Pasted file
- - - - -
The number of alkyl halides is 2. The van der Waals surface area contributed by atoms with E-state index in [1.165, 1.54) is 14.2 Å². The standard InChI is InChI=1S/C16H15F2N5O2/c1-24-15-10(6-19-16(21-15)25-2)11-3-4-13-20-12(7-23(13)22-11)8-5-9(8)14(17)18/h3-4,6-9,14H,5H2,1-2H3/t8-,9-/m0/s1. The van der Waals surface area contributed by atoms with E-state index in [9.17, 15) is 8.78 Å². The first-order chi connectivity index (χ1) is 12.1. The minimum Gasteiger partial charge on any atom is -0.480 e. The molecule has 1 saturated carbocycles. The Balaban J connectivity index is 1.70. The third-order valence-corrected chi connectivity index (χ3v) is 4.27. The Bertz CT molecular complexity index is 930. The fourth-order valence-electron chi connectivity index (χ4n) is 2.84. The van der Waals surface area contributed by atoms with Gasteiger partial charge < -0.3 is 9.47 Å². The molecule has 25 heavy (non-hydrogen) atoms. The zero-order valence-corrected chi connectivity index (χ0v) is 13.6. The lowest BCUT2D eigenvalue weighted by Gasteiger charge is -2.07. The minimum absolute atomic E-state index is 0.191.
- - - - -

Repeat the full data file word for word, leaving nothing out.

The number of alkyl halides is 2. The van der Waals surface area contributed by atoms with E-state index in [1.165, 1.54) is 14.2 Å². The standard InChI is InChI=1S/C16H15F2N5O2/c1-24-15-10(6-19-16(21-15)25-2)11-3-4-13-20-12(7-23(13)22-11)8-5-9(8)14(17)18/h3-4,6-9,14H,5H2,1-2H3/t8-,9-/m0/s1. The van der Waals surface area contributed by atoms with E-state index in [9.17, 15) is 8.78 Å². The first-order chi connectivity index (χ1) is 12.1. The minimum Gasteiger partial charge on any atom is -0.480 e. The molecule has 1 saturated carbocycles. The Balaban J connectivity index is 1.70. The third-order valence-corrected chi connectivity index (χ3v) is 4.27. The Bertz CT molecular complexity index is 930. The fourth-order valence-electron chi connectivity index (χ4n) is 2.84. The van der Waals surface area contributed by atoms with Gasteiger partial charge < -0.3 is 9.47 Å². The molecule has 25 heavy (non-hydrogen) atoms. The zero-order valence-corrected chi connectivity index (χ0v) is 13.6. The lowest BCUT2D eigenvalue weighted by Gasteiger charge is -2.07. The minimum absolute atomic E-state index is 0.191.